In applying behavior and social science knowledge to Susana in the professional social work field a number of different approaches and aims should be achieved. Firstly understanding the biology of the BPD and being clear about the plan with the client is crucial in order to have realistic expectations of what both you and the client are going to successfully achieve. It is important to be enthusiastic rather than negative and pessimistic. (Shearsby, Walton & Fanker, 2006, p16) I think that when dealing with BPD several factors should be recognized and taken into account. For instance past history such as psychiatric history, current context such as social situations and the client’s mental state should all be considered and thought about. The fact that BPD often leads to self harm and usually suicide attempts, I think that contracting can be seen as a useful approach. For instance by encouraging and giving the client a chance of signing in the contract it can perhaps prevent or reduce self harm. It is common for involuntary clients to behave inattentively. Therefore, workers should be well aware of that and investigate behavior. I think that councelling sessions in Susana’s situation would be beneficial. Gaining and exploring a clearer understanding of Susana’s situation can be identified through councelling sessions. Through these sessions Susana’s situational problems of her interactional and interpersonal factors to the wider society would be discussed. This would clarify how Susana feels and what is affecting her mostly regarding family, conformity, friends, world and self. However, individual councelling can possibly be disadvantageous for BPD clients. Therefore in this case group treatment would be beneficial. This is because therapists are able to recognize and work with interpersonal behaviors that show up with the rest of the group. In groups clients have the opportunity to interact with people like themselves. This can be seen as an advantage as it can also be seen as a support group for the client (Linehan, 1993, p10).
In conclusion, the movie ‘Girl Interrupted’ has further added to my knowledge and assisted my learning in various ways. The chosen character ‘Susana’ was assessed and analyzed in relation to the study of individual and social processes. By understanding and explaining Susana’s character, it was clear to see that various interactional factors and behaviors that all contribute
to the biological, psychological and social well being of an individual. Hence these aspects are very important in the social work profession, if these interactional perspectives are not identified it would make it very difficult for professional workers to evaluate the behaviors of individuals. Reference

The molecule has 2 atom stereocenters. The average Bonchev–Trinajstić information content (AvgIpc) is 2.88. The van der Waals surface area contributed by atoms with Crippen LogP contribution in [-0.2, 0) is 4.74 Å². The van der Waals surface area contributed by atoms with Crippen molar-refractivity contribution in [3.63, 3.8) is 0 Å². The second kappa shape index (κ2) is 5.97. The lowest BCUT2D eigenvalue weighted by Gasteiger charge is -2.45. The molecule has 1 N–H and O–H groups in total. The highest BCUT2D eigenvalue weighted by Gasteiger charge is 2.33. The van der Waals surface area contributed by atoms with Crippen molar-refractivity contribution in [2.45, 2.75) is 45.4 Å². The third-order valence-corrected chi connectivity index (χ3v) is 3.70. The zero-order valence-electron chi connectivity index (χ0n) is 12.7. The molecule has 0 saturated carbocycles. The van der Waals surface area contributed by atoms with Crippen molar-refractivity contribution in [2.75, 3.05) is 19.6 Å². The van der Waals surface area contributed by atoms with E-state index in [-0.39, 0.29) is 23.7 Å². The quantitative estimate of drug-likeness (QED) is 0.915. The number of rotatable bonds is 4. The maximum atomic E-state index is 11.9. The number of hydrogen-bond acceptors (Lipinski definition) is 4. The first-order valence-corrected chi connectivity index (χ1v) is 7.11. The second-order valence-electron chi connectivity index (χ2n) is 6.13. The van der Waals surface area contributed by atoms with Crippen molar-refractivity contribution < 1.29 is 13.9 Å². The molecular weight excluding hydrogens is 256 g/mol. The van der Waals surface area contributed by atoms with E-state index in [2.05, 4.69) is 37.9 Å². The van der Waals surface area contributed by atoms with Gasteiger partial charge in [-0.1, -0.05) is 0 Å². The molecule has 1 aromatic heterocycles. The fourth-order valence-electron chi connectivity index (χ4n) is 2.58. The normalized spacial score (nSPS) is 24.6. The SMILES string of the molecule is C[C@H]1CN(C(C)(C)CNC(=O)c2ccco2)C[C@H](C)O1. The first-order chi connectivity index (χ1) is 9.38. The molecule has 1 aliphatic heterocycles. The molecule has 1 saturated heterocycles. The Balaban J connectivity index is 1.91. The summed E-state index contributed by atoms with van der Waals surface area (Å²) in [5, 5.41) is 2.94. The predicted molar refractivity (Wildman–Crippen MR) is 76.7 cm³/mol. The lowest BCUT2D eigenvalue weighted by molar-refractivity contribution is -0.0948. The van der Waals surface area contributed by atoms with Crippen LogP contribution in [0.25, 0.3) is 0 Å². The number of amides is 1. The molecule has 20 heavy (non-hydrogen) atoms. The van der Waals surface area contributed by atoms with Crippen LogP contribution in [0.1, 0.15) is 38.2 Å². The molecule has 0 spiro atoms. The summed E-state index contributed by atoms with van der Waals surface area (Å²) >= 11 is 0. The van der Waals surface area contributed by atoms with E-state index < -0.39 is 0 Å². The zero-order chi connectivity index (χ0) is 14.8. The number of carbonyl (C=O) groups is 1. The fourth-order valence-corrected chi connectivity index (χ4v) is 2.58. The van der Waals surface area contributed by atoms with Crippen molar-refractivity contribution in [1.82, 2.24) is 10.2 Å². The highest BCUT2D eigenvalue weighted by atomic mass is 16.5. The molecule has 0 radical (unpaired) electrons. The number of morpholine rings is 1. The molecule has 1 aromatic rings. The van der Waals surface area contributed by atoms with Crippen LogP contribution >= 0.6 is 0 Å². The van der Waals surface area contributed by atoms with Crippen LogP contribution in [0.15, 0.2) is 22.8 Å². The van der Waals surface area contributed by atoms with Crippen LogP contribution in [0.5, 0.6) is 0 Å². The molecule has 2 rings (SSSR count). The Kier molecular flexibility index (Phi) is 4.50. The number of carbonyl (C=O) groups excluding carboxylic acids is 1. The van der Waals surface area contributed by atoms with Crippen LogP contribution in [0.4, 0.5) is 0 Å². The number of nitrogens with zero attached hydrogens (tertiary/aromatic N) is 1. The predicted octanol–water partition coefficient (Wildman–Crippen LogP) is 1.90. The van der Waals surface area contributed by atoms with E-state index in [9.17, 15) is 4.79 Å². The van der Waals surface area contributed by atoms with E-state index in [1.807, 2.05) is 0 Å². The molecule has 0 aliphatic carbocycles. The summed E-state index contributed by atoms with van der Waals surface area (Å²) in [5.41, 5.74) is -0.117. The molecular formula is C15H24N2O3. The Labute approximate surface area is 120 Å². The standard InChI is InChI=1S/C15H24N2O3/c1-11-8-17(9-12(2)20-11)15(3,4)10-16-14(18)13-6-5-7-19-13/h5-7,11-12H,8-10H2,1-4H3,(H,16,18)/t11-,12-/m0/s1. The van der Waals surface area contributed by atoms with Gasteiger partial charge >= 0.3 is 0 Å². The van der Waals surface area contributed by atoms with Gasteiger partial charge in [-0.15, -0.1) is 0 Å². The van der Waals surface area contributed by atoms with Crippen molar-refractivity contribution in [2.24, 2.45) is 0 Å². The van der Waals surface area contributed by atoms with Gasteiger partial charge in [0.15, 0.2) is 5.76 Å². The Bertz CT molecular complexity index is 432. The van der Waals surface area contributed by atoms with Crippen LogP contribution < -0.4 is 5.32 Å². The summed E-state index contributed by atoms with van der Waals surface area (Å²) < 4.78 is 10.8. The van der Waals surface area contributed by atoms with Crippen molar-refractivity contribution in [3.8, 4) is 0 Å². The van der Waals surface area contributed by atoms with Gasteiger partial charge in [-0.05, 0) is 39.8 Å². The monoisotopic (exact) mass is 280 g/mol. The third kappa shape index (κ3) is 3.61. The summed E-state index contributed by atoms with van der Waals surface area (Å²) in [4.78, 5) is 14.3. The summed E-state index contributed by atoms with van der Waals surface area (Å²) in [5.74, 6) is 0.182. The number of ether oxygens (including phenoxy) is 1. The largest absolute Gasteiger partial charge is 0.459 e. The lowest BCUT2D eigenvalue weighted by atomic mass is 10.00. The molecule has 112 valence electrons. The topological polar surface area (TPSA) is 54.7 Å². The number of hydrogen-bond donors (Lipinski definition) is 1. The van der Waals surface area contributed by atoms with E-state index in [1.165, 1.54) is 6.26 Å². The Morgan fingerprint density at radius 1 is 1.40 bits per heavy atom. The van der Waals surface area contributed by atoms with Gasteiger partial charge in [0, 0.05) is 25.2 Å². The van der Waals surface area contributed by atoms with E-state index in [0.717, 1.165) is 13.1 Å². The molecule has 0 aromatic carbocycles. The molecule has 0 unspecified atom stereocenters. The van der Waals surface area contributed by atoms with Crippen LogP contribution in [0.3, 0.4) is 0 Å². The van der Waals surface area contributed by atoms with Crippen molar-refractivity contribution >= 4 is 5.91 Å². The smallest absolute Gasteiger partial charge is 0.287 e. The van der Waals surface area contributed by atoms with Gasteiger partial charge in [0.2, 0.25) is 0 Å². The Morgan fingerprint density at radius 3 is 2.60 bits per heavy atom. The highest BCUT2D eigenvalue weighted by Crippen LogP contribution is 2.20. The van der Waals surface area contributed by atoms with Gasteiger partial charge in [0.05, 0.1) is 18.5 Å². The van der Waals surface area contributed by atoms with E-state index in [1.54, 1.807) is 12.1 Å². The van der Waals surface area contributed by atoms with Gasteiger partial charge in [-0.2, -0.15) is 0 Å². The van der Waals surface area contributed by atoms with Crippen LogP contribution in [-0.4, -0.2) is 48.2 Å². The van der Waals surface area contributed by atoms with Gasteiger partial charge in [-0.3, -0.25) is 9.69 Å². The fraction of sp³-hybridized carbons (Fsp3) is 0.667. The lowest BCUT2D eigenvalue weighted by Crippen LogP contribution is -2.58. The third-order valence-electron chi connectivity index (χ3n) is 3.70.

Engler, B. (1985). Personality Theories: An Introduction (2nd ed.). Bouston: Houghton Miffin Company Gilovich, T., Keltner, D., and Nisbett, RE, (2006). Social Psychology, Norton & Company Inc, USA, (p 215) Kail, R., and Wicks-Nelson, R., (1993), Developmental Psychology, fifth edition, Prentice Hall Inc, USA, (p 100-101) Koch, W., Schaaff, N., Popperl, G., Mulert, C., Juckel, G., Hegerl, U., Tatsch, K., and Pogarell, O., (2007) Journal of Psychiatry and Neuroscience (p 234- 240) Linehan, M., (1993), Skills Training Manual for Treating Borderline Personality Disorder, The Guildford Press, New York, (p 10) Magnavita, JJ., (2004), Handbook of Personality Disorders: Theory and Practice, John Wiley & Sons Inc., Canada (p 222) Moghaddam, FM., (1998), Social Psychology: Exploring Universals Across Cultures, W.H. Freeman and Company, New York (p 477) Myers, DG., (2005). Social Psychology, eighth edition, McGraw Hill, New York (p 242) Pervin, L.A. (1989). Personality Theory & Research. Canada: John Wiley & Sons, Inc Peterson, C., (2004), Looking Forward Through the Lifespan, fourth edition, Pearson Education, Australia, (p.56) Santrock, J., (2004), A Topical Approach to Life-Span Development, second edition, McGraw Hill, New York, (p. 349, 351) Shearsby, J., Walton, C., and Franker, S., (2006), Guidelines for the Management and Treatment of Borderline Personality Disorder, Sydney South West, Area Health Service (p 5, 16)